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~christina~

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## Homework Statement

A siren mounted on the roof of a firehouse emits sound at a frequency of 900Hz. A steady wind is blowing with a speed of 15.0m/s. Taking the speed of sound in calm air to be 343m/s, Find the wavelength of the sound

a) upwind of siren

b) downwind of siren

Firefighters are approaching the siren from different directions at 15.0m/s. What frequency does a firefighter hear

c) if she is approaching upwind position so that she is moving in the direction in which the wind is blowing and

d) if she is approaching from a downwind position and moving against the wind?

## Homework Equations

Not sure but:

[tex] \lambda ' = \lambda - \Delta \lambda = \lambda - (v_s/ f) [/tex]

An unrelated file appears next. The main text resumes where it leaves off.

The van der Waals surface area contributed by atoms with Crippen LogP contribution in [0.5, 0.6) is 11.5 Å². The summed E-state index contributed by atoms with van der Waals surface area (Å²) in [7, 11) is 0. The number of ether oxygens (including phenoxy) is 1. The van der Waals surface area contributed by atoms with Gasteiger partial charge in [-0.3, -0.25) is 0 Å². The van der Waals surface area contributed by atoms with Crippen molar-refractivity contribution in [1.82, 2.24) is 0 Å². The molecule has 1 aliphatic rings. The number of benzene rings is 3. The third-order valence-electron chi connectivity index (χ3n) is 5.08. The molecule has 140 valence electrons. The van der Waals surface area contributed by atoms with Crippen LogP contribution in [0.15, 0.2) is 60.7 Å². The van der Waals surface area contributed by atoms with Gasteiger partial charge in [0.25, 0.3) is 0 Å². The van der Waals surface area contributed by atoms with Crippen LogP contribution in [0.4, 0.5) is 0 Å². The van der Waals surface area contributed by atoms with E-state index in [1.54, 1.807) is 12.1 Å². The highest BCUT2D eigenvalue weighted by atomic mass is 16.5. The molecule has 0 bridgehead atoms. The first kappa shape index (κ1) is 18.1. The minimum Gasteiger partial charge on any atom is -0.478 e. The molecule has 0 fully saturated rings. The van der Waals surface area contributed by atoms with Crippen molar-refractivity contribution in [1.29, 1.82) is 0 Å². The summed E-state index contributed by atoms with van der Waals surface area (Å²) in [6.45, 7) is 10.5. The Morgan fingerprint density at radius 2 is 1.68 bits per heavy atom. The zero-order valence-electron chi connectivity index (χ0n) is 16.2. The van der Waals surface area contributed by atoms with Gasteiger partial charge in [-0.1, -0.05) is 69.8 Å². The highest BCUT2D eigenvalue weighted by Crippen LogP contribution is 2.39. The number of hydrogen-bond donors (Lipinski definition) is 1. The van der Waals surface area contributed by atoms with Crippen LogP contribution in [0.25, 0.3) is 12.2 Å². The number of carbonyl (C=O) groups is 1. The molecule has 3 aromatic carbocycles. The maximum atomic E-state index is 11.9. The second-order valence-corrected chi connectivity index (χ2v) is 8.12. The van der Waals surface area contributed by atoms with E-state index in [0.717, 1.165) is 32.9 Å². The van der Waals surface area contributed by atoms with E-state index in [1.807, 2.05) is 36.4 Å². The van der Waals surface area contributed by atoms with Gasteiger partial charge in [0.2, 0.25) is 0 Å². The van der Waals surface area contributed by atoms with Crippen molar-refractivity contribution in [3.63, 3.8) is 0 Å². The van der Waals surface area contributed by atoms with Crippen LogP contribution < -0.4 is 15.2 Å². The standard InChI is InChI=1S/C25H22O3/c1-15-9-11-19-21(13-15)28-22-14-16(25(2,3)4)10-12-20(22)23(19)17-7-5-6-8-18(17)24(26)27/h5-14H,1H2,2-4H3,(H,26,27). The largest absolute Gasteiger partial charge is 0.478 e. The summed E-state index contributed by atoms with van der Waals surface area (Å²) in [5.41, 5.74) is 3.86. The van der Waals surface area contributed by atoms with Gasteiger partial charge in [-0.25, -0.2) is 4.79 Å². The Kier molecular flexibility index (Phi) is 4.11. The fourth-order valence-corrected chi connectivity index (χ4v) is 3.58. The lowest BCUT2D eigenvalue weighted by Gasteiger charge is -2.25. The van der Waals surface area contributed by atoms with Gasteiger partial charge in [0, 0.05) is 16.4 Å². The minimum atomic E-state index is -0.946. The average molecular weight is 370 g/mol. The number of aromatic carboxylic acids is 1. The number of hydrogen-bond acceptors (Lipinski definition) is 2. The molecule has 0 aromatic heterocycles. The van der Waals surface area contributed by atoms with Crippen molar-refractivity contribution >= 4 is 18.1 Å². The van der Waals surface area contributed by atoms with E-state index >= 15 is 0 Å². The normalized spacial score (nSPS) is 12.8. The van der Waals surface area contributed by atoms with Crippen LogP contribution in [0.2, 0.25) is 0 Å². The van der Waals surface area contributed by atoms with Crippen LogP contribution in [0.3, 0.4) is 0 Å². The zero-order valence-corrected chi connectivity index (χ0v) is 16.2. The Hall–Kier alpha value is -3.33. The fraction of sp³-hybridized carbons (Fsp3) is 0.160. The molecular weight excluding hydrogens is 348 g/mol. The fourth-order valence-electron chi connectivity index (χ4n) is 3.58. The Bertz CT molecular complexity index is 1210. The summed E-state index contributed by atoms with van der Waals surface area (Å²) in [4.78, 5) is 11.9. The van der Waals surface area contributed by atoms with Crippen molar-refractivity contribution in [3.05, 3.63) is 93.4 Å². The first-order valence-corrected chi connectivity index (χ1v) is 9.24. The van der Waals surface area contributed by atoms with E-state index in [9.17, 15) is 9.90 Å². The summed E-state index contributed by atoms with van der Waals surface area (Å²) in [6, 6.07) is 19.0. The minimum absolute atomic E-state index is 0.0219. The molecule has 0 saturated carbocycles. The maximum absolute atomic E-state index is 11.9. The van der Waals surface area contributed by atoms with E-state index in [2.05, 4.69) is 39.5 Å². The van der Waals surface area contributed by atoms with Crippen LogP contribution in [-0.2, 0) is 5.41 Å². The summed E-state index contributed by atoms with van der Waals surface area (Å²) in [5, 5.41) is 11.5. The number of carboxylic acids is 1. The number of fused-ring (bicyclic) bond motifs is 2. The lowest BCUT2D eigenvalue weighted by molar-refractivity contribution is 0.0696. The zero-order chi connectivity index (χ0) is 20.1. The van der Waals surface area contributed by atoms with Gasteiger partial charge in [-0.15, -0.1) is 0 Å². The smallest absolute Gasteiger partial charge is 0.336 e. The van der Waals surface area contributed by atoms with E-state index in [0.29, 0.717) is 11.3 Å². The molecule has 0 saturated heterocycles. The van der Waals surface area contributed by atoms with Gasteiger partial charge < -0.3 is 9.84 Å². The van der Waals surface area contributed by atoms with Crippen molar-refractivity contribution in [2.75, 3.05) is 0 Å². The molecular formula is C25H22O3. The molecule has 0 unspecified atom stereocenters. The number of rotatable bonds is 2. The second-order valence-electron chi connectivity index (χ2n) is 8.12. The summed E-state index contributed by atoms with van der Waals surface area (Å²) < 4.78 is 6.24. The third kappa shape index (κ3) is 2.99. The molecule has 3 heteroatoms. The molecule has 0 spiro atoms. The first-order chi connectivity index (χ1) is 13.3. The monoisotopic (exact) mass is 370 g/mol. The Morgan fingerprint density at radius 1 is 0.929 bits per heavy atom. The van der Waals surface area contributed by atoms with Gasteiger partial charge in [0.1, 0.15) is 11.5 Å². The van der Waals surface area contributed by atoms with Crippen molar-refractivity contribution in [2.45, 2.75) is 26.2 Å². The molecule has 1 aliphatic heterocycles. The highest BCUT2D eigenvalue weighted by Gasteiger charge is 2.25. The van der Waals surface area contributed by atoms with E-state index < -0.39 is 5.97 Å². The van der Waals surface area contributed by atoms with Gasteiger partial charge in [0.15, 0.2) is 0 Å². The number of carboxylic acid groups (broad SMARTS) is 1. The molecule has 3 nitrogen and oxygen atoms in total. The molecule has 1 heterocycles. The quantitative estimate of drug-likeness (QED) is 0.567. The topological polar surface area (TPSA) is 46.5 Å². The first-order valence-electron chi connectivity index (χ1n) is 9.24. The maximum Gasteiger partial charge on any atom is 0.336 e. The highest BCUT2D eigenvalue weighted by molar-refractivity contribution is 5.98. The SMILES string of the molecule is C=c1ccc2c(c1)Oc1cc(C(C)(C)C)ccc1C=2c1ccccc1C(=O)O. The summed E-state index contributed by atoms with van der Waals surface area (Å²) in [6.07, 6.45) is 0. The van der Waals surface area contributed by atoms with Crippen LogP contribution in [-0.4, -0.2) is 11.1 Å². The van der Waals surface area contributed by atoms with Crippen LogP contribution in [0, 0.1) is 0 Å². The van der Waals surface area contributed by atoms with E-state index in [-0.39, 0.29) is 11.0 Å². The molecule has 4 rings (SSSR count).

[tex] f'= v'/ \labmda= (v+ v_o)/ \lambda [/tex]

[tex] f'= ([v-v_o] / v)f [/tex] => observer moving away from source

[tex] f'= ([v+v_o] / v)f [/tex]= > observer moving toward source

[tex] f'= (v / [v-v_o] )f [/tex] => source moving toward observer

[tex] f'= (v / [v-v_o] )f [/tex]=> source moving away from observer

general...

[tex]f'= (v + v_o)/ (v-v_s) [/tex] => general doppler equation

## The Attempt at a Solution

a) I'm not sure about exactly what "wind" is considered but I think I know that it affects sound waves. (confused about source and observer situation with wind blowing)

I think that if wind is blowing toward the firehouse where the siren is emmitting sound then it should decrease the wavelength of the sound wave going toward the direction the wind is blowing (upwind I think)

And if you are facing away from the wind (downwind?) then the wavelength would be larger right?

would I use these equations:

[tex] f'= (v / [v-v_o] )f [/tex] => source moving toward observer

[tex] f'= (v / [v-v_o] )f [/tex]=> source moving away from observer

then find f' and then use that to find the wavelength?

with: [tex] f'= v'/ \labmda= (v+ v_o)/ \lambda [/tex]

I need help on this.

Thanks

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